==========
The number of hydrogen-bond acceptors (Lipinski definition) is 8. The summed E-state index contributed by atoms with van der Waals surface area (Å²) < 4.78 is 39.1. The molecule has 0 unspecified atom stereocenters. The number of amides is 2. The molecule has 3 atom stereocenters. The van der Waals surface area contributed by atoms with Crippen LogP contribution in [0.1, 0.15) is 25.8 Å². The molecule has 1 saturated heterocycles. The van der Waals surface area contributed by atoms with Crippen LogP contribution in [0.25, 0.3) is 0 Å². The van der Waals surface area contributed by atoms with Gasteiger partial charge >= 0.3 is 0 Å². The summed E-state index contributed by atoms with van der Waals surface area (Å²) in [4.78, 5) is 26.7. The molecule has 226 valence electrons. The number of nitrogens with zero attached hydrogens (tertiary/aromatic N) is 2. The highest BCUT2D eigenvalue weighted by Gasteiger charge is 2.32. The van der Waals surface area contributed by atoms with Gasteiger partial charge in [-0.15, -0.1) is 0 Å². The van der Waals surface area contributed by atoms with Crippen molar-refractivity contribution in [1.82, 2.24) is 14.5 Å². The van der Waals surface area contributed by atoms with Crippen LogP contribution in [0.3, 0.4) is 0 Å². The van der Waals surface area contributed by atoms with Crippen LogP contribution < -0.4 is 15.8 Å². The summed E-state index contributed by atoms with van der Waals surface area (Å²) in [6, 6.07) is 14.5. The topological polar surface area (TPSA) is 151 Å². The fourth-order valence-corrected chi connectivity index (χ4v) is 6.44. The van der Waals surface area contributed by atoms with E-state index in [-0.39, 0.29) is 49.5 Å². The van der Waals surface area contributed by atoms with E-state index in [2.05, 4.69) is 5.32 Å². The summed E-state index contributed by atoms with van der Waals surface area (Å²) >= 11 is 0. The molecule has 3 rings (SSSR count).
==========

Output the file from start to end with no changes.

The number of hydrogen-bond acceptors (Lipinski definition) is 8. The summed E-state index contributed by atoms with van der Waals surface area (Å²) < 4.78 is 39.1. The molecule has 0 unspecified atom stereocenters. The number of amides is 2. The molecule has 3 atom stereocenters. The van der Waals surface area contributed by atoms with Crippen LogP contribution in [0.1, 0.15) is 25.8 Å². The molecule has 1 saturated heterocycles. The van der Waals surface area contributed by atoms with Crippen LogP contribution in [0.25, 0.3) is 0 Å². The van der Waals surface area contributed by atoms with Gasteiger partial charge >= 0.3 is 0 Å². The summed E-state index contributed by atoms with van der Waals surface area (Å²) in [4.78, 5) is 26.7. The molecule has 226 valence electrons. The number of nitrogens with zero attached hydrogens (tertiary/aromatic N) is 2. The highest BCUT2D eigenvalue weighted by Gasteiger charge is 2.32. The van der Waals surface area contributed by atoms with Gasteiger partial charge in [-0.15, -0.1) is 0 Å². The van der Waals surface area contributed by atoms with Crippen molar-refractivity contribution in [1.82, 2.24) is 14.5 Å². The van der Waals surface area contributed by atoms with Crippen LogP contribution in [0.3, 0.4) is 0 Å². The van der Waals surface area contributed by atoms with Crippen LogP contribution < -0.4 is 15.8 Å². The summed E-state index contributed by atoms with van der Waals surface area (Å²) in [6, 6.07) is 14.5. The topological polar surface area (TPSA) is 151 Å². The fourth-order valence-corrected chi connectivity index (χ4v) is 6.44. The van der Waals surface area contributed by atoms with E-state index in [-0.39, 0.29) is 49.5 Å². The van der Waals surface area contributed by atoms with E-state index in [2.05, 4.69) is 5.32 Å². The summed E-state index contributed by atoms with van der Waals surface area (Å²) >= 11 is 0. The molecule has 3 rings (SSSR count).